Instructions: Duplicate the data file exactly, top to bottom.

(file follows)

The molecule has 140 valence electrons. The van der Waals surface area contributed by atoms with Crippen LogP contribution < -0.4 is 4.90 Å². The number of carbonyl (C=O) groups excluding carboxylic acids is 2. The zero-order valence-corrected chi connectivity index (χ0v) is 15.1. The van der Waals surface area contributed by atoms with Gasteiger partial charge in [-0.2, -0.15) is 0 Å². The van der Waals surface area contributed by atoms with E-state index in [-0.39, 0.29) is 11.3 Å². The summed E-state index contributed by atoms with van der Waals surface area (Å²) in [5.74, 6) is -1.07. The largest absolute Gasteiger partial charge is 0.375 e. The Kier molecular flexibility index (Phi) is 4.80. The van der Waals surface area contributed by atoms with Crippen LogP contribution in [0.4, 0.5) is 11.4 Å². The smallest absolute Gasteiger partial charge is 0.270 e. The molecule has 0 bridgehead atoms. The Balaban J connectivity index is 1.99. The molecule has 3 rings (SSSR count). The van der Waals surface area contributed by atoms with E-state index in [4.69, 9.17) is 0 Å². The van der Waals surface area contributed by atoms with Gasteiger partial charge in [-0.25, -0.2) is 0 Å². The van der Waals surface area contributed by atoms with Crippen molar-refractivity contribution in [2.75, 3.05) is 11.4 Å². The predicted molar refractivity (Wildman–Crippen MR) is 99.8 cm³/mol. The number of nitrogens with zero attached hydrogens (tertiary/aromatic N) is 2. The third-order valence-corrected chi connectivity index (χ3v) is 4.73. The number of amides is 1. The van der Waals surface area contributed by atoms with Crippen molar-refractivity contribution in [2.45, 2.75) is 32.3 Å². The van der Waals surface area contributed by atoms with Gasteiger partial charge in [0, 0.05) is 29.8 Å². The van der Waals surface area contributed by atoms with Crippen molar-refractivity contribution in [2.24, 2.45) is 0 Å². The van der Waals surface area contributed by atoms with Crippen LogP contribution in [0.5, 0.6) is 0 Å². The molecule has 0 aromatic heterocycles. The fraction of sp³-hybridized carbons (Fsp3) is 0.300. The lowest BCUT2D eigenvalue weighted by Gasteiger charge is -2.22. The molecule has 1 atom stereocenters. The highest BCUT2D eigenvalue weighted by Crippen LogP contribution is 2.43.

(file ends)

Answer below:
The molecule has 140 valence electrons. The van der Waals surface area contributed by atoms with Crippen LogP contribution < -0.4 is 4.90 Å². The number of carbonyl (C=O) groups excluding carboxylic acids is 2. The zero-order valence-corrected chi connectivity index (χ0v) is 15.1. The van der Waals surface area contributed by atoms with Gasteiger partial charge in [-0.2, -0.15) is 0 Å². The van der Waals surface area contributed by atoms with E-state index in [-0.39, 0.29) is 11.3 Å². The summed E-state index contributed by atoms with van der Waals surface area (Å²) in [5.74, 6) is -1.07. The largest absolute Gasteiger partial charge is 0.375 e. The Kier molecular flexibility index (Phi) is 4.80. The van der Waals surface area contributed by atoms with Crippen LogP contribution in [0.4, 0.5) is 11.4 Å². The smallest absolute Gasteiger partial charge is 0.270 e. The molecule has 0 bridgehead atoms. The Balaban J connectivity index is 1.99. The molecule has 3 rings (SSSR count). The van der Waals surface area contributed by atoms with E-state index in [4.69, 9.17) is 0 Å². The van der Waals surface area contributed by atoms with Gasteiger partial charge in [-0.25, -0.2) is 0 Å². The van der Waals surface area contributed by atoms with Crippen molar-refractivity contribution in [2.75, 3.05) is 11.4 Å². The predicted molar refractivity (Wildman–Crippen MR) is 99.8 cm³/mol. The number of nitrogens with zero attached hydrogens (tertiary/aromatic N) is 2. The third-order valence-corrected chi connectivity index (χ3v) is 4.73. The number of amides is 1. The van der Waals surface area contributed by atoms with Crippen molar-refractivity contribution in [2.45, 2.75) is 32.3 Å². The van der Waals surface area contributed by atoms with Gasteiger partial charge in [0, 0.05) is 29.8 Å². The van der Waals surface area contributed by atoms with Crippen molar-refractivity contribution in [2.24, 2.45) is 0 Å². The van der Waals surface area contributed by atoms with Crippen LogP contribution in [0.5, 0.6) is 0 Å². The molecule has 0 aromatic heterocycles. The fraction of sp³-hybridized carbons (Fsp3) is 0.300. The lowest BCUT2D eigenvalue weighted by Gasteiger charge is -2.22. The molecule has 1 atom stereocenters. The highest BCUT2D eigenvalue weighted by Crippen LogP contribution is 2.43.